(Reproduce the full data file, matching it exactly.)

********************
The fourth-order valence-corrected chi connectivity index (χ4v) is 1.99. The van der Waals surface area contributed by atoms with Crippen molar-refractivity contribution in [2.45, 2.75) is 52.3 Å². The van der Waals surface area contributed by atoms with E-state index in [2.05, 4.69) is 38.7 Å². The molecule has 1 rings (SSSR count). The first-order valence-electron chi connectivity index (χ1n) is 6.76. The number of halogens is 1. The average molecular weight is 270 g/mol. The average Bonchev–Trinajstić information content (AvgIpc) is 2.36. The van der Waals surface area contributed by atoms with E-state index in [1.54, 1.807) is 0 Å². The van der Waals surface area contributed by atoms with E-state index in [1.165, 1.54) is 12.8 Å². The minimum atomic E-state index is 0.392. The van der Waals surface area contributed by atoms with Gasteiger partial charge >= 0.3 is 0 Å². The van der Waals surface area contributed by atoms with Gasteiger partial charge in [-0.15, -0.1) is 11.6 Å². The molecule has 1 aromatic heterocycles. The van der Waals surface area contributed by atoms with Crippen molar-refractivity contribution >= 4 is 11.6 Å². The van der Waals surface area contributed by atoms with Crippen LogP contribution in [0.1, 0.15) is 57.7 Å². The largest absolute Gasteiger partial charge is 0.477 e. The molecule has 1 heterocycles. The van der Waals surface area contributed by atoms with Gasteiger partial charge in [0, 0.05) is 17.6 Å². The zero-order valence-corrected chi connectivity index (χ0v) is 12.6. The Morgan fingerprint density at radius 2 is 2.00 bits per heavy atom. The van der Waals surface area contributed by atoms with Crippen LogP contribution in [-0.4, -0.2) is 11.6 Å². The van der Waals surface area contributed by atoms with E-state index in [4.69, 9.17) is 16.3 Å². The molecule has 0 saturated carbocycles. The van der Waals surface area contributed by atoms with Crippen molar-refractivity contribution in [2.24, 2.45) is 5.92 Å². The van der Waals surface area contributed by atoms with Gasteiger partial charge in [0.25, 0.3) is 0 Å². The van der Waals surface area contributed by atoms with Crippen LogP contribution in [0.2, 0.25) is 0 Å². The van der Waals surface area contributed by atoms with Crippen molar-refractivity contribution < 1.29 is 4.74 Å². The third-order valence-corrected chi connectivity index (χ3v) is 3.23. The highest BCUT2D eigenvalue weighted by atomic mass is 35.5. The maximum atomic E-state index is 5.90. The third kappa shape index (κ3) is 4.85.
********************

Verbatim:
The fourth-order valence-corrected chi connectivity index (χ4v) is 1.99. The van der Waals surface area contributed by atoms with Crippen molar-refractivity contribution in [2.45, 2.75) is 52.3 Å². The van der Waals surface area contributed by atoms with E-state index in [2.05, 4.69) is 38.7 Å². The molecule has 1 rings (SSSR count). The first-order valence-electron chi connectivity index (χ1n) is 6.76. The number of halogens is 1. The average molecular weight is 270 g/mol. The average Bonchev–Trinajstić information content (AvgIpc) is 2.36. The van der Waals surface area contributed by atoms with E-state index in [1.54, 1.807) is 0 Å². The van der Waals surface area contributed by atoms with E-state index in [1.165, 1.54) is 12.8 Å². The minimum atomic E-state index is 0.392. The van der Waals surface area contributed by atoms with Gasteiger partial charge >= 0.3 is 0 Å². The van der Waals surface area contributed by atoms with Gasteiger partial charge in [-0.15, -0.1) is 11.6 Å². The molecule has 1 aromatic heterocycles. The van der Waals surface area contributed by atoms with Crippen molar-refractivity contribution >= 4 is 11.6 Å². The van der Waals surface area contributed by atoms with Crippen LogP contribution in [0.1, 0.15) is 57.7 Å². The largest absolute Gasteiger partial charge is 0.477 e. The molecule has 1 heterocycles. The van der Waals surface area contributed by atoms with Gasteiger partial charge in [0, 0.05) is 17.6 Å². The zero-order valence-corrected chi connectivity index (χ0v) is 12.6. The Morgan fingerprint density at radius 2 is 2.00 bits per heavy atom. The van der Waals surface area contributed by atoms with Crippen LogP contribution in [-0.4, -0.2) is 11.6 Å². The van der Waals surface area contributed by atoms with E-state index in [4.69, 9.17) is 16.3 Å². The molecule has 0 saturated carbocycles. The van der Waals surface area contributed by atoms with Crippen molar-refractivity contribution in [2.24, 2.45) is 5.92 Å². The van der Waals surface area contributed by atoms with Gasteiger partial charge in [0.25, 0.3) is 0 Å². The van der Waals surface area contributed by atoms with Crippen LogP contribution in [0.2, 0.25) is 0 Å². The van der Waals surface area contributed by atoms with Crippen molar-refractivity contribution < 1.29 is 4.74 Å². The third-order valence-corrected chi connectivity index (χ3v) is 3.23. The highest BCUT2D eigenvalue weighted by atomic mass is 35.5. The maximum atomic E-state index is 5.90. The third kappa shape index (κ3) is 4.85.